When I first heard The King Blues it was from their second album, Save The World, Get The Girl, and its combination of upbeat ska infused folk and punk really made me sit up and listen, and when I heard What If Punk Rock Never Happened (the albums spoken word finale) I knew this band could well be something special.
Having taken a look back at their first album, Under The Fog, I released how Save The World… was a real step forward on bringing everything that made Under The Fog something good into sharper focus to create something great. These two albums, combined with a storming set at Reading 2010, really made me excited for the release of Punk & Poetry.
This excitement though was tinged with a certain trepidation, could this band, who I had recently discovered and so enjoyed, live up to the high standards they had set themselves? On first listen to the preview track, We Are Fucking Angry, I was a bit concerned, its combination of punk rhetoric, hip-hop rhythms and almost dub-step like sounds worried me. Had the band may have over stretched in terms of throwing too much into the pot to create what had the potential to being a mess of a record?
Undeterred though I headed out and picked up a copy of Punk & Poetry on release day and at the earliest opportunity plugged in my headphones and gave it a spin.
Opener Last of the Dreamers re-assured me somewhat, no matter what else The King Blues still had the same combination of social and political punk conscience which I had so loved from Save The World… and then came We Are Fucking Angry which again still didn’t quite work in my head.
However, as the album continued it all began to fall into place taking off from where the band had left off on their previous recording and taking it to a new level.
It became apparent that the mash-up of styles the band employed had been used to even greater effect that previously and suddenly We Are Fucking Angry fell into place in my head and alongside Headbutt, 5 Bottles of Shampoo, Sex Education and Shooting Fascists is now one of my favourite tracks on the album.
Throughout their career The King Blues have shown a penchant for rabble rousing rhetoric and this is something that really stands out on Punk & Poetry, and its easy to see why. This is a band that has grown alongside a shifting and controversial political landscape, from ‘The War On Terror’ to the current Governmental cuts stemming from the so-called ‘Credit Crunch’ this band have been making their anarcho-sympathetic point in increasingly blunt ways since their inception as the political landscape around them has become increasingly divisive, and their constant fight against organisations like the EDL both on and off record is surely to be admired.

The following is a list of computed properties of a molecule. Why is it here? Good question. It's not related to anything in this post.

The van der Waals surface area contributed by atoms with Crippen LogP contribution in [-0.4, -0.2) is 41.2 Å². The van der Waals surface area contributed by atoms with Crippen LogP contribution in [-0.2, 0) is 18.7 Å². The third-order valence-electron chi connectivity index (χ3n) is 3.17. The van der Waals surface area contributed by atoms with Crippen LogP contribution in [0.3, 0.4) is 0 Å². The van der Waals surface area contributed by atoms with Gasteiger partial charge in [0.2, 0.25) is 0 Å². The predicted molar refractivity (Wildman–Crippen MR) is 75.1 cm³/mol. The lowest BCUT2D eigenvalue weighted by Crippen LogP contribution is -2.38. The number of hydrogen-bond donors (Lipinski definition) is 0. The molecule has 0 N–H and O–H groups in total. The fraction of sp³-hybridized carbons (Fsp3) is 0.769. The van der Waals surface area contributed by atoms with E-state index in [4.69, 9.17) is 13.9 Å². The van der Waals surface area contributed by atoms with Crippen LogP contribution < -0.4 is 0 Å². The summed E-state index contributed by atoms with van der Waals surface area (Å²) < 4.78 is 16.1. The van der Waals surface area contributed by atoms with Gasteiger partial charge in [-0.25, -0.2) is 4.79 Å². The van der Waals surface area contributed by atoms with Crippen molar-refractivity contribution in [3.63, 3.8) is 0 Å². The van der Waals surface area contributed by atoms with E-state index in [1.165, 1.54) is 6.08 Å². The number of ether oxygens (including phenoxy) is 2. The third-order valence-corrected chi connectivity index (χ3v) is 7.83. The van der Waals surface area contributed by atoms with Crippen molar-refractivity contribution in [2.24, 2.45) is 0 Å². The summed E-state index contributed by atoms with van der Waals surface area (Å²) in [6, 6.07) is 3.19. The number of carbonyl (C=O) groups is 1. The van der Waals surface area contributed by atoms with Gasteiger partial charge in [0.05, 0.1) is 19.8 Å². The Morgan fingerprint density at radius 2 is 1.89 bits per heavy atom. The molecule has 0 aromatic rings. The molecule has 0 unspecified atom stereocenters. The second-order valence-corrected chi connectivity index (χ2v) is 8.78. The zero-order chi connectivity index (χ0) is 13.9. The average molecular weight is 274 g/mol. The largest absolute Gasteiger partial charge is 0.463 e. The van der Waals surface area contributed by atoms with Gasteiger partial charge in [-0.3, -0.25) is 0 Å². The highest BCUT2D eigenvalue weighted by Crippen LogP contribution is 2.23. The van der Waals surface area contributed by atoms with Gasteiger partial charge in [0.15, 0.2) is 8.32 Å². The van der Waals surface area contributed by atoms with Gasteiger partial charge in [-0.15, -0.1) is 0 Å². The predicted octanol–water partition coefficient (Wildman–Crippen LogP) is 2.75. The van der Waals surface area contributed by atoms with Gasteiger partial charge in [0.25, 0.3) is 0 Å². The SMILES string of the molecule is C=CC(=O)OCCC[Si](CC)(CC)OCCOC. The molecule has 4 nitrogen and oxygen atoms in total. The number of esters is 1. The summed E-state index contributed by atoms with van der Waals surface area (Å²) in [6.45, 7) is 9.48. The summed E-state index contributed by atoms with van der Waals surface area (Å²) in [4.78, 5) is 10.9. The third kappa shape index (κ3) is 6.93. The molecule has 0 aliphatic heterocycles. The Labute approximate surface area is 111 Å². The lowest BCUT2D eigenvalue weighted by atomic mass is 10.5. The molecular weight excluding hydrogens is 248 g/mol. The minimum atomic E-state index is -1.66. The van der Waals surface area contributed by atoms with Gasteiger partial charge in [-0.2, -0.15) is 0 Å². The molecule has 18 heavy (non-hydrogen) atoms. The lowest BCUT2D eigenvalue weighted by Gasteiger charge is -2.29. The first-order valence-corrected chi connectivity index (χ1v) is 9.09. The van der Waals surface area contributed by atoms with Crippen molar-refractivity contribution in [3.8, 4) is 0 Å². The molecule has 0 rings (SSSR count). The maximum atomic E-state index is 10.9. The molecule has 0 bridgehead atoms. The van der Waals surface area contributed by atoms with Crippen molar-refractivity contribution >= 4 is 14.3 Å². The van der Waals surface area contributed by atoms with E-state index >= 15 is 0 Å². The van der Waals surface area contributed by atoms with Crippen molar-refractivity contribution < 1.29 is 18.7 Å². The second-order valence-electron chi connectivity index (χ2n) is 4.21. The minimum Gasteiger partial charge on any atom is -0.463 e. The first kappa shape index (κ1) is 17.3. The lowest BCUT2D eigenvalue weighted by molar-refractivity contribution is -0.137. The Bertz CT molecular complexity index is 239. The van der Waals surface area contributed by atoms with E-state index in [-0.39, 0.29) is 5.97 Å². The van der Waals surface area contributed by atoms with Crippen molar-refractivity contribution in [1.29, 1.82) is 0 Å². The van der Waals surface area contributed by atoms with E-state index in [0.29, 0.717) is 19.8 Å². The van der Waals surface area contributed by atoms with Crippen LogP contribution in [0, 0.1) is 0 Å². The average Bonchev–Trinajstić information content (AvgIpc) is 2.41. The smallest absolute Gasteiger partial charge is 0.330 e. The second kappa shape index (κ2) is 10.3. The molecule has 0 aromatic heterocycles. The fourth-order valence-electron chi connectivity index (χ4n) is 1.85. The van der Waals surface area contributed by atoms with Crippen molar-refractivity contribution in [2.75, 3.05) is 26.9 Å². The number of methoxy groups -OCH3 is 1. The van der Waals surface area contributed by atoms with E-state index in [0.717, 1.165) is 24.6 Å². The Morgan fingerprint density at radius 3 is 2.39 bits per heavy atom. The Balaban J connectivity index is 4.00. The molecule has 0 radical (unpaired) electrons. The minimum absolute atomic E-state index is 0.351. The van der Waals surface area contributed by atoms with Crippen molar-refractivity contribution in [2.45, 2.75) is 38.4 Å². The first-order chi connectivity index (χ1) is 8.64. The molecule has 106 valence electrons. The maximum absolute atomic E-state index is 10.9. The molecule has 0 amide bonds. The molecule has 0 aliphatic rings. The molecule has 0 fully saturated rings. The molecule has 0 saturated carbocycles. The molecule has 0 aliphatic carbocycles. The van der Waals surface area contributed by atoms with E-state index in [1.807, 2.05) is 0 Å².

Away from politics the bands description of current social ills has mirrored their take on more governmental matters and reaches a peak here with the aforementioned 5 Bottles of Shampoo and Sex Education which paint a picture of what has been described as ‘Broken Britain’ in a way that really speaks to the listener without instilling the need for panic and fear which mainstream media seem to want to instill in their readers and listeners. Instead The King Blues present facts and viewpoints in a way that challenges the listener to think and make their own mind up, though Itch also makes it clear where he stands and I think most people who even consider picking up this album will probably agree with his viewpoints (frankly what sensible, educated human being wouldn’t?).
Alongside all the politics and social commentary The King Blues still clearly find the time to have fun and this is seen on the record as well with their own take on pop-punk with songs that bring to mind the best from the Buzzcocks to Blink and I would hope set dancefloors and moshpits off pogoing with a big grin on their faces as soon as they kick in. This is particularly clear on songs Headbutt and I Want You.
In all The King Blues third album is also their best combining everything that made the previous two, and taking it up a notch. This album has been described by some as a soundtrack to the year of protests that 2011 arguably became, however I think this sells it short. While some tracks definitely provide that soundtrack there is a lot more to be found and it is this combination of voice that makes it a truly great record.